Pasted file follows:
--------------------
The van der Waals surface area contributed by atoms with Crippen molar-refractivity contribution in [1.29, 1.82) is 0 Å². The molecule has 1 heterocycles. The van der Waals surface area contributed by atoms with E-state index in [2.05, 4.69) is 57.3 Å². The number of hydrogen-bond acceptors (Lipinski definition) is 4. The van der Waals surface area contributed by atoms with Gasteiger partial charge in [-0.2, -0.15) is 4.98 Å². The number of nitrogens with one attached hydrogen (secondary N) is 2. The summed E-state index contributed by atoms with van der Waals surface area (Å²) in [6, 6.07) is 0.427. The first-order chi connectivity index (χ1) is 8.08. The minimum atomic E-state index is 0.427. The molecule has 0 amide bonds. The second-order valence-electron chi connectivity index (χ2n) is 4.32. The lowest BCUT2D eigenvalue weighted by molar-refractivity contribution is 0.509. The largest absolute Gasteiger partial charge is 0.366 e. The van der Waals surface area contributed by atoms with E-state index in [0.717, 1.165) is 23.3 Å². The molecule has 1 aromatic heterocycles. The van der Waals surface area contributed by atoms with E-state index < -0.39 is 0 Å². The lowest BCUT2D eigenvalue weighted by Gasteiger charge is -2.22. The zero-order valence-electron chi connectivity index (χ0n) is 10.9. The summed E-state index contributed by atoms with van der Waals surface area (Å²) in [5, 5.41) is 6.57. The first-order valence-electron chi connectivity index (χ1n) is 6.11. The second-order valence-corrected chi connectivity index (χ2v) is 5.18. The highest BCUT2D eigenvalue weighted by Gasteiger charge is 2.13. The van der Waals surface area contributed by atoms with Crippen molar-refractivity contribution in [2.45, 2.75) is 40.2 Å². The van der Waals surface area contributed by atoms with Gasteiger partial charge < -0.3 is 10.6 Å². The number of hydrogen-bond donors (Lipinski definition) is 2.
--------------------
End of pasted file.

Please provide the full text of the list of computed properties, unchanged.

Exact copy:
The van der Waals surface area contributed by atoms with Crippen molar-refractivity contribution in [1.29, 1.82) is 0 Å². The molecule has 1 heterocycles. The van der Waals surface area contributed by atoms with E-state index in [2.05, 4.69) is 57.3 Å². The number of hydrogen-bond acceptors (Lipinski definition) is 4. The van der Waals surface area contributed by atoms with Gasteiger partial charge in [-0.2, -0.15) is 4.98 Å². The number of nitrogens with one attached hydrogen (secondary N) is 2. The summed E-state index contributed by atoms with van der Waals surface area (Å²) in [6, 6.07) is 0.427. The first-order chi connectivity index (χ1) is 8.08. The minimum atomic E-state index is 0.427. The molecule has 0 amide bonds. The second-order valence-electron chi connectivity index (χ2n) is 4.32. The lowest BCUT2D eigenvalue weighted by molar-refractivity contribution is 0.509. The largest absolute Gasteiger partial charge is 0.366 e. The van der Waals surface area contributed by atoms with E-state index in [0.717, 1.165) is 23.3 Å². The molecule has 1 aromatic heterocycles. The van der Waals surface area contributed by atoms with E-state index < -0.39 is 0 Å². The lowest BCUT2D eigenvalue weighted by Gasteiger charge is -2.22. The zero-order valence-electron chi connectivity index (χ0n) is 10.9. The summed E-state index contributed by atoms with van der Waals surface area (Å²) in [5, 5.41) is 6.57. The first-order valence-electron chi connectivity index (χ1n) is 6.11. The second-order valence-corrected chi connectivity index (χ2v) is 5.18. The highest BCUT2D eigenvalue weighted by Gasteiger charge is 2.13. The van der Waals surface area contributed by atoms with Crippen molar-refractivity contribution in [2.45, 2.75) is 40.2 Å². The van der Waals surface area contributed by atoms with Gasteiger partial charge < -0.3 is 10.6 Å². The number of hydrogen-bond donors (Lipinski definition) is 2.